Over the years, the leftist government in Venezuela has expanded its censorship on national television, news outlets, and other media in an e ort to hush the political opposition. Through the opening of a state sponsored lm school, el Centro Nacional Autónomo de Cinematografía that is directed by the son of current president Nicolas Maduro, the suppression has now reached the lm industry. Due to the extreme devaluation of the bolivares fuertes, Venezuela’s coin, filmmakers must go through the state to nd funding for their projects. This has resulted in a system where the filmmakers receive the money for their productions, and in turn the government gets to set a watchful eye over the content being made. Direct antagonism of the government or political matters are strictly avoided by filmmakers in order to avoid their projects from being a listed to any political conspiracies that could be cause for arrest, but it doesn’t stop them from showcasing the truths of the insecurity due to crime. Despite the increasing government censorship, Venezuelan lmmakers reveal in their lms the high rates of violence and poverty that are plaguing Venezuela.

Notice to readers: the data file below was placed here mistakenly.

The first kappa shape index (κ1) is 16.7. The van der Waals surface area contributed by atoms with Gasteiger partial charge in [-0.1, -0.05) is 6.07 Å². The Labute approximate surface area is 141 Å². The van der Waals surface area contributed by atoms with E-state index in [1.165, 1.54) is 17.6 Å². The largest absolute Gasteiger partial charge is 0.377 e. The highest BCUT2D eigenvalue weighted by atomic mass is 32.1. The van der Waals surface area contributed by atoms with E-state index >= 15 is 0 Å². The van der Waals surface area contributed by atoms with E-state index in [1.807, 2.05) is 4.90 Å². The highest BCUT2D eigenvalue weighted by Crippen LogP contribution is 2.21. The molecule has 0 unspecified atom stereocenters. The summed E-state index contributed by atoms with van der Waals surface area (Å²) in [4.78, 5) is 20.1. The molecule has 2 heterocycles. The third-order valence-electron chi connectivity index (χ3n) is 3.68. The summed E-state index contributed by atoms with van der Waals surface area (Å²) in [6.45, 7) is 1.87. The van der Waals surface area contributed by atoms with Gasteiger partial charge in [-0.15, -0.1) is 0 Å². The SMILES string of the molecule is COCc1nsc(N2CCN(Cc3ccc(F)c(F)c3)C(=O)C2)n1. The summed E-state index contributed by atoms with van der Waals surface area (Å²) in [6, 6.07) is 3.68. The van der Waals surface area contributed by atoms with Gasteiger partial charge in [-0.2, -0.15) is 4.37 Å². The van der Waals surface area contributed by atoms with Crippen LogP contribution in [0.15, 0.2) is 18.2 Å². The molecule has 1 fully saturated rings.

The Film Desde Allá is a recent example of Venezuelan lmmakers demonstrating the harsh reality of violence and poverty through their medium. This narrative lm, which won the Golden Lion at the Venice Film Festival in 2015, explores the complexities of the homosexual relationship between a middle aged professional man and an adolescent from the streets of Caracas. The paths of these very different characters cross after the older man is robbed in his home, an experience so common in the capital city it is no longer a shock to hear of it. Behind the melodrama and the character con icts, is an honest reaction of present day Caracas and all its socioeconomic juxtapositions: the barrios and the higher class households; the educated working class, and the delincuentes that are too young to be out of school. It showcases the truths that have been plaguing Venezuela for years the ones that news outlets have so shamelessly remained silent on the growing divide between social classes and the clashes of violence that have come of it. In an interview for an international publication, Director Lorenzo Vigas said, “Deseo que los espectadores salgan del cine con cosas en la cabeza y ganas de discutir. Es la pequeña contribución que puedo hacer como artista a mi país.” His main goal is to get people talking about the underlying social commentary in his narrative that which goes beyond the theme of homosexuality. In regards to a question about his lm’s political affiliations, the director answered, “I would rather remain silent on the subject. I just want to talk about the movie.” Even though there is a huge risk of government suppression, lms are a way people are encouraged to contemplate on the problems of violence that are tearing Venezuela apart.